RHIC science has entered an era where the goal is to make quantitative statements about the evolution and properties of the super-hadronic matter created in high-energy heavy-ion collisions. Given the heterogenous nature of the RHIC and LHC heavy-ion data sets, the significant uncertainties to the theoretical models, and the complex intertwined dependencies between model parameters and observables, stating conclusions with meaningful uncertainties represents a major challenge. I will present results from the MADAI collaboration, where we have constructed a statistical infrastructure for addressing exactly such problems and applied it to a subset of soft observables from 100A GeV + 100A GeV Au + Au collisions. The results from this pilot project are promising and the techniques should be extendable to larger data sets and to more flexible models with greater numbers of parameters.

40. APR

1

Tuesday

Physics Colloquium

"TBA"

Presented by Jean-Paul Blaizot, CEA-Saclay

3:30 pm, Large Seminar Room, Bldg. 510

Tuesday, April 1, 2014, 3:30 pm

Hosted by: Rob Pisarski

41. APR

4

Friday

HET/BNL Lunch Time Talk

"TBA"

Presented by Michael Geller, Technion

12 pm, Physics, Building 510, Room 2-160

Friday, April 4, 2014, 12:00 pm

Hosted by: Amarjit Soni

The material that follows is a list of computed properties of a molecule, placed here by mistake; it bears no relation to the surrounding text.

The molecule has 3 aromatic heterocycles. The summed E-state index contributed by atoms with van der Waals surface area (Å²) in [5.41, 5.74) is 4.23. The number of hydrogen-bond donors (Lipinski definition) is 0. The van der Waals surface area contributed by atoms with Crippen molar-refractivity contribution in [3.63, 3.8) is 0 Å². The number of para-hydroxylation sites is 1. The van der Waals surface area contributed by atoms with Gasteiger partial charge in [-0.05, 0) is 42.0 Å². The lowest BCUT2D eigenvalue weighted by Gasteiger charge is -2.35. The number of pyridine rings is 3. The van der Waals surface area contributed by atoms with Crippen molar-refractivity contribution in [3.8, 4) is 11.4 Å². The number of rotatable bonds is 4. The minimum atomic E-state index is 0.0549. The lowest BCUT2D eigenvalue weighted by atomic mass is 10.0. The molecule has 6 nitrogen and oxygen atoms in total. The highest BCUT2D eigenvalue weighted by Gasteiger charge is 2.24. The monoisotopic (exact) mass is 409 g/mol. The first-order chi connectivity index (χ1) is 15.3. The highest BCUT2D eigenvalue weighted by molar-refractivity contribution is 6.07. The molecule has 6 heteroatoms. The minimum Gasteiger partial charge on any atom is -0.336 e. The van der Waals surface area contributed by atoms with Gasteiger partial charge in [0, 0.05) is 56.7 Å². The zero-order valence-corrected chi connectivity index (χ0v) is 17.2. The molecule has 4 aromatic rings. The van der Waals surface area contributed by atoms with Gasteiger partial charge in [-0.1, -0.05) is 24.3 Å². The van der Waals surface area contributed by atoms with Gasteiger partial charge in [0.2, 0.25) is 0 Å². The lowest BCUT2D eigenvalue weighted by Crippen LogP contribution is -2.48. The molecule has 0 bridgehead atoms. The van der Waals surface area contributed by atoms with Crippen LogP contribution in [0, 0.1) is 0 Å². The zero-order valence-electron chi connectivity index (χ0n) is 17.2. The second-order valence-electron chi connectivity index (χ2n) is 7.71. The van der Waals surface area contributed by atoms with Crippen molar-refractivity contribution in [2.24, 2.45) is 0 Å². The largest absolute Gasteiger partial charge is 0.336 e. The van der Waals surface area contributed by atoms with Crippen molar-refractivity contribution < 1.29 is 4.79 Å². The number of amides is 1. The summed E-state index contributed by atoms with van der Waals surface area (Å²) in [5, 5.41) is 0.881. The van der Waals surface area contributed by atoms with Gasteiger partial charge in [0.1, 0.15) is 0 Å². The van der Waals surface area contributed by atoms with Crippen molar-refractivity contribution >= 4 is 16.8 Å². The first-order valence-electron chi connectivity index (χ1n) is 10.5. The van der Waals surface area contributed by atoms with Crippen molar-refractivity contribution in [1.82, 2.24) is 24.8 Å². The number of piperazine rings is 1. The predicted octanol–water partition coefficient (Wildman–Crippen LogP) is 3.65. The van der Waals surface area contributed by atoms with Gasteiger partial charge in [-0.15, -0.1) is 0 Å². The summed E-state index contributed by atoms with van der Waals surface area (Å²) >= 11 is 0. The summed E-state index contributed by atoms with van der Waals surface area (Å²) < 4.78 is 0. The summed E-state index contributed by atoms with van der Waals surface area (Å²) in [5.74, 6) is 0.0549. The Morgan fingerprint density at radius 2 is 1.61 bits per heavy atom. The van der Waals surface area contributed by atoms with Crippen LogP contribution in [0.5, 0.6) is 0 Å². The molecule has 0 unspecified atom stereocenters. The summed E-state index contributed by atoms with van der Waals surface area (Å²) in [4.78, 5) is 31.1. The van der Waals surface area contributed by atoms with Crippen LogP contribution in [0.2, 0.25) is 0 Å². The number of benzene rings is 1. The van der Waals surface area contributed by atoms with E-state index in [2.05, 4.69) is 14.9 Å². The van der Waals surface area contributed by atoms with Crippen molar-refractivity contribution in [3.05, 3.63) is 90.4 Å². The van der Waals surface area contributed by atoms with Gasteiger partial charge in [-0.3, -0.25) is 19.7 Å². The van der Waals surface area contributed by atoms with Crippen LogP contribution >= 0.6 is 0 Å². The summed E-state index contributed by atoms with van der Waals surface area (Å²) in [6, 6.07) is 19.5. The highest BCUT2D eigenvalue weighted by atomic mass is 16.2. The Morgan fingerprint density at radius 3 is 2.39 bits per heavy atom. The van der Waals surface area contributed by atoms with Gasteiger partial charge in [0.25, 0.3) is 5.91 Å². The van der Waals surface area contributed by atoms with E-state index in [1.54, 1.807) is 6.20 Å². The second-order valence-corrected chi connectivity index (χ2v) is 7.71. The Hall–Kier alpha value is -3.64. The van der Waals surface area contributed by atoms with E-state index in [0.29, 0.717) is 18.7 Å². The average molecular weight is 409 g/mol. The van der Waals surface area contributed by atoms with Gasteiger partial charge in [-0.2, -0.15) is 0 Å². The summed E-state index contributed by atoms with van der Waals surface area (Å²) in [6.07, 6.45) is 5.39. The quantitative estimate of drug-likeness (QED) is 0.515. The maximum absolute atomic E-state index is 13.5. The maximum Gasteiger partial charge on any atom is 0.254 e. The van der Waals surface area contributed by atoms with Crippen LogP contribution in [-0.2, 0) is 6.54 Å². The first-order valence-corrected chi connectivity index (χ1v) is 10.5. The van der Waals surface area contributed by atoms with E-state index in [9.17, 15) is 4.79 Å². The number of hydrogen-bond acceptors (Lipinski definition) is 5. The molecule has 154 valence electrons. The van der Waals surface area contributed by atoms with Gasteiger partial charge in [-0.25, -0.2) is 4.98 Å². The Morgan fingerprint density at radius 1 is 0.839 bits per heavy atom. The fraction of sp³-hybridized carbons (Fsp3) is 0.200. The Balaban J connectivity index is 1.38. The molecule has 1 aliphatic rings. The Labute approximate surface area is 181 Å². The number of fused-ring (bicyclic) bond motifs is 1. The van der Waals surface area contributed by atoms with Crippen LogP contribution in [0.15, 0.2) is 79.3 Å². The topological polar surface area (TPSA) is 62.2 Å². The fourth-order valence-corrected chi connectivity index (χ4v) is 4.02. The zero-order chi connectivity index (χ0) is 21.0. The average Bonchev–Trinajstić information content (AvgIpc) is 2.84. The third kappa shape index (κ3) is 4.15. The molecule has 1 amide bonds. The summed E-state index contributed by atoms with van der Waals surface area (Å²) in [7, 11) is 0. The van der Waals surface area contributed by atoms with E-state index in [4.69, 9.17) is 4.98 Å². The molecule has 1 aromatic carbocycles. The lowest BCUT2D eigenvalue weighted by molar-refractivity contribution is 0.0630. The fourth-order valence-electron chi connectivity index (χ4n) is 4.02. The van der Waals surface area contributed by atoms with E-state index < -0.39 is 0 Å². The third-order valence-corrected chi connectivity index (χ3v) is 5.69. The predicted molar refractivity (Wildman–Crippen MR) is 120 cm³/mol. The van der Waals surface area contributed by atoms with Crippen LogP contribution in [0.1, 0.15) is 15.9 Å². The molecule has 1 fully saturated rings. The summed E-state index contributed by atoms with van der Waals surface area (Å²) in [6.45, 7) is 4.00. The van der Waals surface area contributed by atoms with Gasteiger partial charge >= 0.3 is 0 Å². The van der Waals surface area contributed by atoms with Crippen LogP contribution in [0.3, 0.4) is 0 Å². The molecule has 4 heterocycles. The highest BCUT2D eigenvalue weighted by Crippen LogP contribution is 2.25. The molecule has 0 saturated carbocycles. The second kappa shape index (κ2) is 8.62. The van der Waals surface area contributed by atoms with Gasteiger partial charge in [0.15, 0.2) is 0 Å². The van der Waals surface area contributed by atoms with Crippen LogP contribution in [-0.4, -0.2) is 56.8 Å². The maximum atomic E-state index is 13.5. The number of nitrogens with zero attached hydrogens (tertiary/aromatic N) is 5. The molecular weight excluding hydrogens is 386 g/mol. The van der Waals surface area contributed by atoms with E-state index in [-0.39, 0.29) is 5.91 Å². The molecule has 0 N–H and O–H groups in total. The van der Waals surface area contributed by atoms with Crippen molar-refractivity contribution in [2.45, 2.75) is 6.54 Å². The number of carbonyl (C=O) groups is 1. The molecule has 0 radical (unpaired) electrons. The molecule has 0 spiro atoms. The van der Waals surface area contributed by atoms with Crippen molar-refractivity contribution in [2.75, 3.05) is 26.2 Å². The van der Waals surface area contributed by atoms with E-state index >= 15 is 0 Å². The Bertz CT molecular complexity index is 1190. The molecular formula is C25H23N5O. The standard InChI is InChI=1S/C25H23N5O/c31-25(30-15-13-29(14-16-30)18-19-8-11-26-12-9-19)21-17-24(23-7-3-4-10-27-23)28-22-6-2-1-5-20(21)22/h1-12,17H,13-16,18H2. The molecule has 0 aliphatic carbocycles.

42. APR

8

Tuesday

Physics Colloquium

"Mr. Particle Physicist Goes to Washington: HEP User Community Government Relations in the Context of P5"

Presented by Breese Quinn, University of Mississippi

3:30 pm, Large Seminar Room, Bldg. 510

Tuesday, April 8, 2014, 3:30 pm

Hosted by: Bill Morse

We all know that High Energy Physics research in the U.S. is funded almost entirely by the federal government. Our field competes for federal dollars with colleagues as close as Nuclear Physics, and as far removed as the National Park Service or School Lunch Program. Just how does our budget get put together, and by whom? What do we do, specifically as a User community, to advocate for our research program to the people who make the funding decisions for our field? Do we have any real, positive effect? And finally, how are the answers to these questions impacted by the current P5 process?

43. APR

9

Wednesday

Brookhaven Women In Science (BWIS) Event

"Board Meeting"

12 pm, Berkner Hall, Room D

Wednesday, April 9, 2014, 12:00 pm

Monthly meeting of the Brookhaven Women in Science (BWIS) board. All BWIS members and affiliates are welcome to attend.

44. APR

9

Wednesday

Joint HET/YITP/RIKEN Seminar

"TBA"

Presented by Rachel Rosen, Columbia University

2 pm, Small Seminar Room, Bldg. 510

Wednesday, April 9, 2014, 2:00 pm

Hosted by: Hooman Davoudiasl

45. APR

10

Thursday

"Open to the Public"

6:30 pm, Berkner Hall, Room B

Thursday, April 10, 2014, 6:30 pm